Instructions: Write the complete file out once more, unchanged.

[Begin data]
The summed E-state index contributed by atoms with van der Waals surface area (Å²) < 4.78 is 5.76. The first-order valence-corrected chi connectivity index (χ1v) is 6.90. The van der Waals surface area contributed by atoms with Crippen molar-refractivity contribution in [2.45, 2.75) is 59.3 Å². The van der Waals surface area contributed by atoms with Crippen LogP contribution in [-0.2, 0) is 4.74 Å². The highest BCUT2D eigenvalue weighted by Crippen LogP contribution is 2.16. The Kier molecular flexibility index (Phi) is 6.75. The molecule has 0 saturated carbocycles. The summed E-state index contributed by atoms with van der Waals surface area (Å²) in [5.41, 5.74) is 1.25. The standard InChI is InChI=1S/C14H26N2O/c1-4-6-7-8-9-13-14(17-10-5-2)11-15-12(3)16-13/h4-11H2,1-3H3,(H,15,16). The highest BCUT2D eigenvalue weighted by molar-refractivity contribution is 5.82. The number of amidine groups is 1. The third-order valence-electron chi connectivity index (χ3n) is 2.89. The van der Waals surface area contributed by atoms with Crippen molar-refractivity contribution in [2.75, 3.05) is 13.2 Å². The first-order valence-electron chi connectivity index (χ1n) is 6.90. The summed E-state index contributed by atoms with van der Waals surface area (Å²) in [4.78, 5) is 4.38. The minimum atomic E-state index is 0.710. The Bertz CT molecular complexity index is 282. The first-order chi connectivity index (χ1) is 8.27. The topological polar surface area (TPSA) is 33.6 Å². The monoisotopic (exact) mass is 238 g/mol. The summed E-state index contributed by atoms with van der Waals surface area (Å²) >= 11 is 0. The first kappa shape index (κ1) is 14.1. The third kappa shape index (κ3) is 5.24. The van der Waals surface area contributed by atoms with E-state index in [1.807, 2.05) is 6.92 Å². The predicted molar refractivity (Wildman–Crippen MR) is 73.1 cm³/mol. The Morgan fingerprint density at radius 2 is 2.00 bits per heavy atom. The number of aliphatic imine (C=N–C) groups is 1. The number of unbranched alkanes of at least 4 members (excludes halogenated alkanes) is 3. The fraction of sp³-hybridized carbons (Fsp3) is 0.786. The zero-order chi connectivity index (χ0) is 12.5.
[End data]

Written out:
The summed E-state index contributed by atoms with van der Waals surface area (Å²) < 4.78 is 5.76. The first-order valence-corrected chi connectivity index (χ1v) is 6.90. The van der Waals surface area contributed by atoms with Crippen molar-refractivity contribution in [2.45, 2.75) is 59.3 Å². The van der Waals surface area contributed by atoms with Crippen LogP contribution in [-0.2, 0) is 4.74 Å². The highest BCUT2D eigenvalue weighted by Crippen LogP contribution is 2.16. The Kier molecular flexibility index (Phi) is 6.75. The molecule has 0 saturated carbocycles. The summed E-state index contributed by atoms with van der Waals surface area (Å²) in [5.41, 5.74) is 1.25. The standard InChI is InChI=1S/C14H26N2O/c1-4-6-7-8-9-13-14(17-10-5-2)11-15-12(3)16-13/h4-11H2,1-3H3,(H,15,16). The highest BCUT2D eigenvalue weighted by molar-refractivity contribution is 5.82. The number of amidine groups is 1. The third-order valence-electron chi connectivity index (χ3n) is 2.89. The van der Waals surface area contributed by atoms with Crippen molar-refractivity contribution in [2.75, 3.05) is 13.2 Å². The first-order valence-electron chi connectivity index (χ1n) is 6.90. The summed E-state index contributed by atoms with van der Waals surface area (Å²) in [4.78, 5) is 4.38. The minimum atomic E-state index is 0.710. The Bertz CT molecular complexity index is 282. The first-order chi connectivity index (χ1) is 8.27. The topological polar surface area (TPSA) is 33.6 Å². The monoisotopic (exact) mass is 238 g/mol. The summed E-state index contributed by atoms with van der Waals surface area (Å²) >= 11 is 0. The first kappa shape index (κ1) is 14.1. The third kappa shape index (κ3) is 5.24. The van der Waals surface area contributed by atoms with E-state index in [1.807, 2.05) is 6.92 Å². The predicted molar refractivity (Wildman–Crippen MR) is 73.1 cm³/mol. The Morgan fingerprint density at radius 2 is 2.00 bits per heavy atom. The number of aliphatic imine (C=N–C) groups is 1. The number of unbranched alkanes of at least 4 members (excludes halogenated alkanes) is 3. The fraction of sp³-hybridized carbons (Fsp3) is 0.786. The zero-order chi connectivity index (χ0) is 12.5.